Yep, I'm back again. Talking about the same subject. Labels, stereotypes, expectations placed out of a false sense of 'representation'.
So many people are upset because Otalia may or may not kiss by the time Guiding Light goes off the air. I can understand the upset for anyone who hoped for a fairy tale ending. Firstly there is not concrete confirmation one way or the other that a kiss did or did not happen. We're going to have to wait until the final frame of the final episode airs to know for sure.
What I don't understand is the massive move to condemn the writers, the network and the owners of Guiding Light and the characters of Olivia and Natalia over what might not occur. The reason I don't understand is that the battle cry seems to be that they are "doing this to us" or "we're not being represented" or "we're being represented in a bad light again." All of these statements of course are referring to homosexuals or lesbians as a group. As a collective mind with a collective will and collective interests. My problem with this, other than that humans are individuals and I still don't feel these labels are in any way accurate and are in fact detrimental, is that these labels are put upon the characters by the audience. The show worked hard to not label the story, the romance, the love that Olivia and Natalia were realizing. So many people scoffed and ridiculed those of us who made an effort to keep the labels away. Those of us who refused to allow this pure story of two souls finding and loving and needing each other had to fight hard and be constantly vigilant in out efforts to keep the labels off of the story and characters. But then people started referring to it as a 'same-sex' love story, and placing all of the expectations on it from every 'gay' or 'lesbian' story that had come before. Setting it up to fail by constantly looking for the same missteps that had damaged 'stories that represent us' in the past. Of course you're going to be disappointed if you're looking for mistakes or comparing to things past.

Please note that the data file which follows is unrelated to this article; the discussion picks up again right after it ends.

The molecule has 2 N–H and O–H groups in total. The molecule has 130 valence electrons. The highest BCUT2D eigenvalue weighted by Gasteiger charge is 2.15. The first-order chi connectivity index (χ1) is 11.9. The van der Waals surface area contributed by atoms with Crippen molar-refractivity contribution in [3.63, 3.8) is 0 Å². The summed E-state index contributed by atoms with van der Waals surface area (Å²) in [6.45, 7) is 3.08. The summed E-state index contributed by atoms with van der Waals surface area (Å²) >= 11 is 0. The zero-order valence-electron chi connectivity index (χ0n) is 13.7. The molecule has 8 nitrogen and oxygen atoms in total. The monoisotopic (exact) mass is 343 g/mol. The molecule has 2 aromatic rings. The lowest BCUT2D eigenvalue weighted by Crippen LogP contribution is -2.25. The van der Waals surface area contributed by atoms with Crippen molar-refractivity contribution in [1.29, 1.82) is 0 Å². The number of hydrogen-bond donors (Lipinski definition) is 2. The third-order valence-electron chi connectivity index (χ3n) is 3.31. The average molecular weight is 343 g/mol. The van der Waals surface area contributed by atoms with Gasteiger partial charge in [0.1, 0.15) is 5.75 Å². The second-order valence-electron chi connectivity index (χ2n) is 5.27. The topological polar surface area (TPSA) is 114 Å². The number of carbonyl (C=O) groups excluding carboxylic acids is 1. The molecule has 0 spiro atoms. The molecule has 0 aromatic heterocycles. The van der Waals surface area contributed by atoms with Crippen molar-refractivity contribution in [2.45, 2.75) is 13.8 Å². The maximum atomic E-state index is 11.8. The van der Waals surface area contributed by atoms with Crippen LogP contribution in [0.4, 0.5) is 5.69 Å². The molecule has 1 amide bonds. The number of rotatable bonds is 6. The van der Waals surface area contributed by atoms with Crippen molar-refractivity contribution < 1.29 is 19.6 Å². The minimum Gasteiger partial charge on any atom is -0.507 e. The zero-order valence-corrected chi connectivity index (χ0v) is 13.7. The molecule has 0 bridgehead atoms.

Maybe this analogy can describe it better. It's like a new lover. They may be the most attentive, kind, thoughtful, supportive, understanding person in the world, but if every time they scratch their nose with that same middle finger and not the index finger, or tap their spoon on the coffee mug 6 times but always in 3 sets of 2, or just can't seem to remember to call when they're going to be a little bit late you're reminded of an ex, then that's your problem and not theirs. If you continue to blame them evenutally the relationship will fall apart. The issue is with you, your perceptions and your expectations, not them. If you don't see that, and work on it from your side then when it does end you've only got yourself to blame.
The audience members who are the most upset about things now, are the members who put those labels and expectations on the show and characters themselves. P&G, CBS, Guiding Light, not even the actresses ever said, "Hey come and watch our amazing gay storyline with lesbian characters that will be the best 'representation' you've ever seen on screen." They simply presented a love story with a classically soapy sense of tumult a Jane Austen sense of societal standards and a Bronte-esque sense of devotion between two passionate, intelligent people. They haven't failed in that.
If you're upset it's because of your expectations not their actions.
Friday, August 28, 2009
Tuesday, August 18, 2009
It's been a while since I've posted here. Life has been busy, but I should have made time.
A lot of discussion has been made of the Otalia storyline on Guiding Light. There has been lengthy back and forth debate over personal perceptions regarding how the couple is being written. Without negating any one's personal feelings, I'd like to post my own thoughts on some of those criticisms.